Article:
Dalian iron ore hits downside limit as selloff continues


Chinese iron ore futures fell on Tuesday, tumbling nearly 4 percent to hit their downside limit, as concerns over a glut continued to pressure prices.

Benchmark spot iron ore prices have dropped 48 percent this year in a rout fueled by rising supply at a time of slower economic growth in top importer China.

The most-traded May contract on the Dalian Commodity Exchange dropped to as low as 471 yuan ($76) a tonne and was trading at 476 yuan by midday, down 2.9 percent.

“The market had been trying to get back to 500 yuan many times since last week and failing that, more sellers have emerged,” said an iron ore trader in China’s eastern Shandong province.

The last time Dalian iron ore was trading at around 500 yuan was in mid-November.

The sharp fall in iron ore prices this year has been fueled in part by Chinese speculators who built up huge short positions on the Dalian exchange.

Benchmark 62-percent grade iron ore for immediate delivery to China’s Tianjin port fell 1.7 percent to $69.70 a tonne on Monday, according to the Steel Index. The price fell to $68 on Nov. 26, its weakest since June 2009.

Many physical traders are trying to sell cargoes to settle bank loans as the year-end approaches, providing further downside risk to prices, the trader said.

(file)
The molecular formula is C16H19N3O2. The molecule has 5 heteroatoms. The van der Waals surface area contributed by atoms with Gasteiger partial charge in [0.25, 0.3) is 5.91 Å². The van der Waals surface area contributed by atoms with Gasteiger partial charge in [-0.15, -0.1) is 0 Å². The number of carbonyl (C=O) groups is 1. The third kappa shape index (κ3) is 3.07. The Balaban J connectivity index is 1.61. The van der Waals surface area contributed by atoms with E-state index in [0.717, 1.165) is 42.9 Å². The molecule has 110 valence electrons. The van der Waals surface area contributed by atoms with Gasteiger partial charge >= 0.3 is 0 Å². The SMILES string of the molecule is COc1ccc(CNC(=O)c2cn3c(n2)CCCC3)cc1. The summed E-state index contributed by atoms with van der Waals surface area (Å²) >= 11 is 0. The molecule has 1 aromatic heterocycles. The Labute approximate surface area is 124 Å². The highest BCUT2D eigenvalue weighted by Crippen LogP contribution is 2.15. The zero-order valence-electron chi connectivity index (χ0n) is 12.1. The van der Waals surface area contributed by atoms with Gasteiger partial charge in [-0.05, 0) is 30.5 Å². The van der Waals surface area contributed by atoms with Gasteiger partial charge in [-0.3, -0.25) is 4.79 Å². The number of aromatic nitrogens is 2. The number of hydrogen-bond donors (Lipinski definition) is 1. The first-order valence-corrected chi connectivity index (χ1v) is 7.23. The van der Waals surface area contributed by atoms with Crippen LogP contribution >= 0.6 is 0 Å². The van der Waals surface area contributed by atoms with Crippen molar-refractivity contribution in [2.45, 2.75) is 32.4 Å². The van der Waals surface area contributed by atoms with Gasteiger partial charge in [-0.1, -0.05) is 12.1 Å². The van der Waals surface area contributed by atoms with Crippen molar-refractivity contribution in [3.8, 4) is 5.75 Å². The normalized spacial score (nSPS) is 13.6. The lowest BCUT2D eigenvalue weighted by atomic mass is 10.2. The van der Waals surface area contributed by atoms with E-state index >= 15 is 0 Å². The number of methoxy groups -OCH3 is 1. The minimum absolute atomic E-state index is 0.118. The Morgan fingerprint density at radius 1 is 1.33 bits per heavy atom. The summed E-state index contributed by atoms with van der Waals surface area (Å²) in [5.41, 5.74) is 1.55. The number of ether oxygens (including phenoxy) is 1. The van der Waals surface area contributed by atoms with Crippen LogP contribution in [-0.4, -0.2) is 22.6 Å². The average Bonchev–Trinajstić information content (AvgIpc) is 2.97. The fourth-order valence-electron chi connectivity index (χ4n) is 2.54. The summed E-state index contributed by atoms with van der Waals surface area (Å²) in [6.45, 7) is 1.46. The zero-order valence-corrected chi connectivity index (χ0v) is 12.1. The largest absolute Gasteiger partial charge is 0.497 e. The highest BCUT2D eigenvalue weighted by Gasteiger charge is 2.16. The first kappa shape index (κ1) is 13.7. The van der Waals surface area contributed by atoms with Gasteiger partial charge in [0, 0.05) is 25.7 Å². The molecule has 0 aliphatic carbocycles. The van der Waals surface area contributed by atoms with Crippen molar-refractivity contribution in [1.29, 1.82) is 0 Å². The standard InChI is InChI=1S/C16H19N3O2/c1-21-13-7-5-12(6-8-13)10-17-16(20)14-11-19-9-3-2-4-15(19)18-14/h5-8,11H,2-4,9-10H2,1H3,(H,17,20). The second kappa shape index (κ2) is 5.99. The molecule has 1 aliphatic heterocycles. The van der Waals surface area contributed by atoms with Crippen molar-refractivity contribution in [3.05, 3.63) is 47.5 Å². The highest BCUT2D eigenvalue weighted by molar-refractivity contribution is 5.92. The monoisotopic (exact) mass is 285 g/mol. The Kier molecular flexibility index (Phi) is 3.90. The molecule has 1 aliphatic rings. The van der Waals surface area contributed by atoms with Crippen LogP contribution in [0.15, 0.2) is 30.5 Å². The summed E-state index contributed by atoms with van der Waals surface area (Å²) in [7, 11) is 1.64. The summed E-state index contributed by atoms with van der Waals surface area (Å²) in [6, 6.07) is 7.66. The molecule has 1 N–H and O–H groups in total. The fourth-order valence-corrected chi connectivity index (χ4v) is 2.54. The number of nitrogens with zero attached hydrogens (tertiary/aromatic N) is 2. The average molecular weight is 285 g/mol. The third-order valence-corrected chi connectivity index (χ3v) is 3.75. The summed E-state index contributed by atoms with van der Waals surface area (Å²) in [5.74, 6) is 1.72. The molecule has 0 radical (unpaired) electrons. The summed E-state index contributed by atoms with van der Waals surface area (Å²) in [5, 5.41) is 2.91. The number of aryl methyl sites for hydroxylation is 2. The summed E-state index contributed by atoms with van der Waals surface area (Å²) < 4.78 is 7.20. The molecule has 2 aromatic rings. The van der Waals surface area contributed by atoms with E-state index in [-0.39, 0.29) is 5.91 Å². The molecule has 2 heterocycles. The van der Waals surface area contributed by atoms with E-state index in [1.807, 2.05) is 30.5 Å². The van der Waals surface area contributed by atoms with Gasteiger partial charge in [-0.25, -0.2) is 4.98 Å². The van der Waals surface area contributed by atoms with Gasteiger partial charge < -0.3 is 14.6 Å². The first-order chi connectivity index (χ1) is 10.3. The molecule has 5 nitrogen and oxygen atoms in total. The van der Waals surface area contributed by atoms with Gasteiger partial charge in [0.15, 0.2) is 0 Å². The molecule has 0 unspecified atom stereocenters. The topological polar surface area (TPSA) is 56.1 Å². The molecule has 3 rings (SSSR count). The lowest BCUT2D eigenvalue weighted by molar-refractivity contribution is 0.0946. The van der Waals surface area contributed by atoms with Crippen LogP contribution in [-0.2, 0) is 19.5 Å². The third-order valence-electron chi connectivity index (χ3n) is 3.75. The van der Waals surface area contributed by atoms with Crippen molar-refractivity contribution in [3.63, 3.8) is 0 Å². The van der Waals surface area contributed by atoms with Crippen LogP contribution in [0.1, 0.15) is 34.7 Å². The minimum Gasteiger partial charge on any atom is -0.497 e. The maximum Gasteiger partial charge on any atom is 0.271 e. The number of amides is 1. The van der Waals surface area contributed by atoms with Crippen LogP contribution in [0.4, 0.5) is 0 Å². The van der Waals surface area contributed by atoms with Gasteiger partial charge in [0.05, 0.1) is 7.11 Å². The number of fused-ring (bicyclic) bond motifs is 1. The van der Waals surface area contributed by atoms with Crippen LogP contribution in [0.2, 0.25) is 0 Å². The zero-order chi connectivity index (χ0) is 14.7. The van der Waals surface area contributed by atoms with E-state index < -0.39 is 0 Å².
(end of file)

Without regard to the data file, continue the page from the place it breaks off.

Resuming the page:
“The market may recover in January before the Spring Festival when we expect some restocking,” he said, referring to the Chinese New Year which falls in February.

A decline in iron ore inventory at Chinese ports last week did not aid sentiment, with stockpiles still above 100 million tonnes, and up 23 percent for the year.

Stockpiles of imported iron ore at China’s major ports stood at 106.5 million tonnes as of Dec. 5, down 1.05 million tonnes from the previous week, data from consultancy SteelHome showed.

China’s iron ore imports fell 15.1 percent to 67.4 million tonnes in November from the previous month and were down 13.4 percent on a year earlier.

“We believe the fall is being driven by port maintenance in Brazil and certain uneconomic tonnes being removed from the seaborne market due to this year’s price falls,” Standard Bank analyst Melinda Moore said in a note.

Source from : Reuters